Written by Danica Lacson on September 28, 2018
What are Temporomandibular Joint Disorders?
Temporomandibular joint disorders or TMD is a term used to describe the pain and impairment of the muscles of mastication which are responsible for the motions of the jaw, and of the temporomandibular joints.
TMD is usually characterized by pain and restricted mandibular movements. Although not life-threatening, TMD affects the quality of life as symptoms can become difficult to manage.
What causes Temporomandibular Joint Disorders?
The particular cause of temporomandibular joint disorder is unknown, but dentists postulate that symptoms are due to problems with jaw muscles or other parts of the joint. Also, injury to the jaw, joint, or the head and neck muscles such as a massive blow, arthritis in the joint, or movement of the disc between the ball and socket of the joint can result to TMD.
Grinding or clenching of the teeth can develop to the disorder because of the pressure it puts on the joint. Stress can also tighten the facial and jaw muscles.
TMD is often indicated by severe discomfort or pain that can be temporary or last for many years. It can also affect one or both sides of the face.
What are the symptoms of Temporomandibular Joint Disorders?
- Pain or tenderness in the jaw joint region, neck, shoulders, face, and the ear when the mouth is open wide or during activities that require the opening of the mouth such as eating and speaking.
- Locked Jaw
- A clicking, cracking, or grating sound in the joint area when the mouth is opened or closed
- Tired feeling in the face
- Uncomfortable bite
- Inflammation on the side of the face
Aside from the symptoms stated above, TMD can cause toothaches, headaches, pain in the upper shoulder, earaches, hearing problems, tinnitus, and neck aches.
The symptoms of temporomandibular joint disorder are usually like other dental problems that it might not be easily detected.
How are Temporomandibular Joint Disorders treated?
To correctly diagnose the disorder, a physical examination must be conducted. The exam is also to determine the probable cause of TMD.
The dentist will have to check the patient’s jaw joints for indications, test the bite, and problems with the facial muscles. A full X-ray might also be done to view the jaws, TMJ, and teeth. In some cases, magnetic resonance imaging (MRI) or computer tomography (CT) might be recommended to properly see the position of the TMJ disc as the jaw moves and the details of the joint.
The dentist might also suggest seeing an oral surgeon who is expert in the oral and maxillofacial areas for further assessment and treatment.
Home remedies for TMD include:
- Over-the-counter medications
- Heat or cold packs
- Change in the diet to soft foods
- Avoiding activities that can trigger temporomandibular joint disorders such as extreme jaw movements, resting the chin on the hand, keeping the teeth slightly apart
- Relaxation techniques or therapy
On the one hand, traditional treatments for TMD include:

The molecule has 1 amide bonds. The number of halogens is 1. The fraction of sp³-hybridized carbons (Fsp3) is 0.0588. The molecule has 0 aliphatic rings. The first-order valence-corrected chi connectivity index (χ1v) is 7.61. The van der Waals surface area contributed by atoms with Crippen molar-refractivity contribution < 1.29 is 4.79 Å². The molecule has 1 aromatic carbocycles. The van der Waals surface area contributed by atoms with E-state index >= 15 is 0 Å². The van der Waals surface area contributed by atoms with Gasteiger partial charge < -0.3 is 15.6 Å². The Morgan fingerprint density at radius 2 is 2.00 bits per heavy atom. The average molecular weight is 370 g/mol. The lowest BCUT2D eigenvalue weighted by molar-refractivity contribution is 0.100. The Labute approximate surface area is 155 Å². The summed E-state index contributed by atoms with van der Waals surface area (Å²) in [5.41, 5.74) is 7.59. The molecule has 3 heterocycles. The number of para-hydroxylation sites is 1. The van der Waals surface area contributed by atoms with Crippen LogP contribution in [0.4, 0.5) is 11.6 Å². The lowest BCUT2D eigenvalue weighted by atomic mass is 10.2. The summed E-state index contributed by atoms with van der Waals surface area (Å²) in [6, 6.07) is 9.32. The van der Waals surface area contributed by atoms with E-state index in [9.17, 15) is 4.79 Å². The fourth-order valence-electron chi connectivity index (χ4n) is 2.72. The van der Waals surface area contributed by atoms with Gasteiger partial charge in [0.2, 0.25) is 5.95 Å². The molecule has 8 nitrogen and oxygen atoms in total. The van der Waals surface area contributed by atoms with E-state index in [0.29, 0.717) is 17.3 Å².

- Dental work to balance the biting surfaces and correct bite problems
If the above treatments were not effective, the patient might have to undergo transcutaneous electrical nerve stimulation (TENS), ultrasound, trigger-point injections, radio wave therapy, and low-level laser therapy.
TMD might also require surgery, depending on the case, Surgeries for TMD include arthrocentesis, arthroscopy, and open-joint surgery.
How can Temporomandibular Joint Disorders be prevented?
There are ways an individual can do to prevent or at least reduce the risk of developing temporomandibular disorders which include resolving tooth grinding, managing stress levels, learning to relax the facial muscles, and avoiding chewing gum or other chewing foods.
Resolving Tooth Grinding
Teeth grinding places heavy press and stress on the jaw which can lead to jaw pain and TMD. Those who grind their teeth can approach their dentist for recommendation on how to address the issue.
Often, dentists will recommend the use of mouth guards as means of protection against the force exerted by teeth grinding and teeth clenching, protecting both the teeth and the jaw in the process.
Managing Stress Levels
Teeth grinding or clenching is usually caused by high stress or anxiety levels which result to tense muscles and joints.
There are various ways you can do toe reduce your stress levels such as balancing life and work, taking time off your hectic schedule, going on a relaxing trip, getting enough sleep, and seeking professional help.
Learning To Relax Facial Muscles
Tensed muscles increase the chance of TMD from developing. Find out the cause behind the tension of your body and address it. Moreover, you can seek therapy or relaxation techniques.
Avoid Chewing Gum And Other Chewy Foods
It is okay to chew gum or eat chewy foods every now and then. However, limit your intake of chewy foods as the continuous chewing can strain and put pressure on the jaw.
If you can't say no to chewy foods, make sure to take breaks between eating them to give your jaw time to recuperate and relax a bit.
Disclaimer: The oral health information published on this web page is solely intended for educational purposes. Hawaii Family Dental strongly recommends to always consult licensed dentists or other qualified health care professionals for any questions concerning your oral health.